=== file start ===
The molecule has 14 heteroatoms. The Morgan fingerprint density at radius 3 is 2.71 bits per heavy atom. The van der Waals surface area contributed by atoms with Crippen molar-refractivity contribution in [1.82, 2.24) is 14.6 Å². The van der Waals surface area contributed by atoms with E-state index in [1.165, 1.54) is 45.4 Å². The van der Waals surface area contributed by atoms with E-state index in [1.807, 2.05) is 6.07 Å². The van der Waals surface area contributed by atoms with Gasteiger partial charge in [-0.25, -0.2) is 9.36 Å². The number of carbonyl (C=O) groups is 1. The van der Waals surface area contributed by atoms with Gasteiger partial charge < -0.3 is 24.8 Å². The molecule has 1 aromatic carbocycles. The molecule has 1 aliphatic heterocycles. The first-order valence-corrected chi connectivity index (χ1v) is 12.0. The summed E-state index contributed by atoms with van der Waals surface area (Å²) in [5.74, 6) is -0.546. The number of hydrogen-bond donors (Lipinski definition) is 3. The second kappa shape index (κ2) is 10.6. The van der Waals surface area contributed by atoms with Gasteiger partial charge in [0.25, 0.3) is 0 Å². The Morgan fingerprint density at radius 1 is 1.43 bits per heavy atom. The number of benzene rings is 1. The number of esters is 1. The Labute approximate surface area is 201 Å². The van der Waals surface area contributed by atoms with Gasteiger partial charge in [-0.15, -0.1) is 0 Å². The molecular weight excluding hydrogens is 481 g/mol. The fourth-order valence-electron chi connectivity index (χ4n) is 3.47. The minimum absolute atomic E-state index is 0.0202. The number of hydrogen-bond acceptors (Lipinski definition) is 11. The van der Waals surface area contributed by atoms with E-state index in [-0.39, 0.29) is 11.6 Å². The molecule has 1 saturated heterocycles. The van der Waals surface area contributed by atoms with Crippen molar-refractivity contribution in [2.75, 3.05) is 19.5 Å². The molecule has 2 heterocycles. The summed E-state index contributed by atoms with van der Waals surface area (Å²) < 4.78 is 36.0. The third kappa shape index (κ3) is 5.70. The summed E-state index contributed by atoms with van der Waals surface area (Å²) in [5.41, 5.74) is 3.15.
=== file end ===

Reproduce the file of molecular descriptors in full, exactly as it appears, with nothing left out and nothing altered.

The molecule has 14 heteroatoms. The Morgan fingerprint density at radius 3 is 2.71 bits per heavy atom. The van der Waals surface area contributed by atoms with Crippen molar-refractivity contribution in [1.82, 2.24) is 14.6 Å². The van der Waals surface area contributed by atoms with E-state index in [1.165, 1.54) is 45.4 Å². The van der Waals surface area contributed by atoms with E-state index in [1.807, 2.05) is 6.07 Å². The van der Waals surface area contributed by atoms with Gasteiger partial charge in [-0.25, -0.2) is 9.36 Å². The number of carbonyl (C=O) groups is 1. The van der Waals surface area contributed by atoms with Gasteiger partial charge < -0.3 is 24.8 Å². The molecule has 1 aromatic carbocycles. The molecule has 1 aliphatic heterocycles. The first-order valence-corrected chi connectivity index (χ1v) is 12.0. The summed E-state index contributed by atoms with van der Waals surface area (Å²) in [5.74, 6) is -0.546. The number of hydrogen-bond donors (Lipinski definition) is 3. The second kappa shape index (κ2) is 10.6. The van der Waals surface area contributed by atoms with Gasteiger partial charge in [0.25, 0.3) is 0 Å². The Morgan fingerprint density at radius 1 is 1.43 bits per heavy atom. The number of benzene rings is 1. The number of esters is 1. The Labute approximate surface area is 201 Å². The van der Waals surface area contributed by atoms with Gasteiger partial charge in [-0.15, -0.1) is 0 Å². The molecular weight excluding hydrogens is 481 g/mol. The fourth-order valence-electron chi connectivity index (χ4n) is 3.47. The minimum absolute atomic E-state index is 0.0202. The number of hydrogen-bond acceptors (Lipinski definition) is 11. The van der Waals surface area contributed by atoms with E-state index in [-0.39, 0.29) is 11.6 Å². The molecule has 1 saturated heterocycles. The van der Waals surface area contributed by atoms with Crippen molar-refractivity contribution in [2.75, 3.05) is 19.5 Å². The molecule has 2 heterocycles. The summed E-state index contributed by atoms with van der Waals surface area (Å²) < 4.78 is 36.0. The third kappa shape index (κ3) is 5.70. The summed E-state index contributed by atoms with van der Waals surface area (Å²) in [5.41, 5.74) is 3.15.